Wednesday, September 28, 2011

Zuccotti Park is a Public Space

While many reports suggest the Zuccotti Park , known as Liberty Plaza, is a private space, this is a deceptive description of the space. It is in fact a bonus plaza. Place Matters explains: “Zuccotti Park is a bonus plaza for 1 Liberty Plaza, which means that the public green space is a zoning requirement for the real estate corporation.

“There are 503 such privately-owned "public spaces" in 320 buildings in New York, all but a few in Manhattan, and they are coming under increasing scrutiny,” notes Anne Schwartz.

“They owe their existence to zoning laws, passed in 1961 and amended numerous times since, that allowed developers to build taller structures in exchange for creating and maintaining plazas, atriums, passageways, and other spaces, all supposedly open to the public. Together, they amount to 82 acres, one-tenth the size of Central Park. In exchange, developers were permitted to add on an extra 16 million square feet of floor space.”

“The space was given to them for a concession,” notes Brooklyn College sociologist Greg Smithsimon, the author of September 12 and co-author of The Beach Beneath the Streets: Contesting New York’s City’s Public Spaces. “It should be treated as a public space. It is not the same as private space. They gave it to the public in exchange for very profitable zoning concessions, explicitly space, square footage. The building is taller and more profitable because they gave the people that public space. It’s a trade and the trade should be maintained.”

In The Beach Beneath the Streets, Smithsimon describes the program.

The zoning regulation further specifies that plazas are meant to be public spaces: “Public plazas are . . . intended for public use and enjoyment. The standards . . . are intended to serve the following specific purposes: (a) to serve a variety of users of the public plaza area; (b) to provide spaces for solitary users while at the same time providing opportunities for social interaction for small groups; and (c) to provide safe spaces, with maximum visibility from the street and adjacent buildings” Thus, the spaces are supposed to be publicly accessible, but critically, most building owners have never treated them that way.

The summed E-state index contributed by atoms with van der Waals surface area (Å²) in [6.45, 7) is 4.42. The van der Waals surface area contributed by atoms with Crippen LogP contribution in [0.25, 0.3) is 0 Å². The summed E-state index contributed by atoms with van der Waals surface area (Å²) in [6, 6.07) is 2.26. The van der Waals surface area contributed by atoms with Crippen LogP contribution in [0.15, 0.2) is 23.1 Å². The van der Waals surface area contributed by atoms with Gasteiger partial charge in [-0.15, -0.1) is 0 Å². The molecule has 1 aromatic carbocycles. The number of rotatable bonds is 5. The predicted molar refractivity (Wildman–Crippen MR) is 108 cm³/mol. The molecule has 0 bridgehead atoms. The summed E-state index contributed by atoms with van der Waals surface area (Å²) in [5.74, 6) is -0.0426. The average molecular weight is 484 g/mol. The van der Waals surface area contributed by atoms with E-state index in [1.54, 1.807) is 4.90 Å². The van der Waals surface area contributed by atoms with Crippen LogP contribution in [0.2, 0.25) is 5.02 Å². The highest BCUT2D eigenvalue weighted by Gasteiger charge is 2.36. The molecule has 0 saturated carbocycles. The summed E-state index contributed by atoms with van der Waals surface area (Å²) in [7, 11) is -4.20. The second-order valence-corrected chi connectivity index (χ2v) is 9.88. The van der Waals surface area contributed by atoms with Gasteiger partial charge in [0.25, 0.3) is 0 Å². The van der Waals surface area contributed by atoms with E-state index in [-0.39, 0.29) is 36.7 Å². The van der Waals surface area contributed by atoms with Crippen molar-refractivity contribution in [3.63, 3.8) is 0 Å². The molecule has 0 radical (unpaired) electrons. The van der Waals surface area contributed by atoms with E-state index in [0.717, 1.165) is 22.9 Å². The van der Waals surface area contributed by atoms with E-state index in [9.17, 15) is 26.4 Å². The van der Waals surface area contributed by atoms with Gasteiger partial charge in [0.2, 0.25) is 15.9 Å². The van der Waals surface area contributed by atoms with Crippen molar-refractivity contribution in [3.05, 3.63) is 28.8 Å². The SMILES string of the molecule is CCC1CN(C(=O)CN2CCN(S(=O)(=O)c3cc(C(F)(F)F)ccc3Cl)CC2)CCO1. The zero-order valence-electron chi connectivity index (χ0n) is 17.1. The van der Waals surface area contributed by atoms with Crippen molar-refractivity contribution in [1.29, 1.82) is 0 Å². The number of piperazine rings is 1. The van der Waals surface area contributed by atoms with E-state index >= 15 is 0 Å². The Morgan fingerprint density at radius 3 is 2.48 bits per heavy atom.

From this perspective, the Occupy Wall Street movement is using this space as it was intended by New York City Zoning Laws. The problem is few but those sociologists who have taken the time to study them have ever pushed to see how open these spaces really are. In a 2001 report entitled Public Owned Private Spaces, the Municipal Arts Society took the city to task for not making the spaces more accessible. When public space group Times Up! tested the accessibility of the plazas, members of the group were routinely told to leave. “These are private spaces” security guards note. If one tells them, these are spaces designed for the public, they say, “Come on man I’m only doing my job” followed by the caveat, “If you do not leave I am calling the police.” Much of the debate about bonus plazas hinges on the definition of accessibility.

As William Whyte said, “What does ‘accessible’ mean? A commonsense interpretation would be that the public could use the space in the same manner it uses any public space, with the same freedoms and the same constraints. Many buildings managements have been operating with a much narrower concept of access. They shoo away entertainers and people who distribute leaflets or give speeches. Apartment buildings managements often shoo away everybody except residents. This is a flagrant violation of the zoning intent, but to date no one has gone to court on it. The public’s right in urban plazas would seem clear. Not only are plazas used as public spaces; in most cases the owner has been specifically, and richly, rewarded for providing them. He has not been given license to allow only those public activities he happens to approve of. He may assume that he has license, and some owners have been operating on this basis with impunity. But that is because nobody has challenged them. A stiff, clarifying test is in order,” (quoted in the Beach Beneath the Streets).

The fight over Zuccotti Park may offer just such a test. If the city chooses to push occupants out of the space on the grounds that it is privately owned, they will not be steady ground. Zuccotti Park was created in exchange for increased height for 1 Liberty Plaza the building just to the north of the Park. Of course, the tenants of 1 Liberty Plaza do not want us to know the public helped pay for their digs. They include Goldman Sachs, Royal Bank of Canada, as well as NASDQ Headquarters, among others. There is a reason Occupy Wall Street chose this location. Few of these corporations are interested in an extended discussion of democracy in New York City, such as those taking shape in the public space known as Zuccotti Park.  But it is just what they will have if they work with the NYPD to evict the members of Occupy Wall Street from the bonus plaza known as Zuccotti Park.

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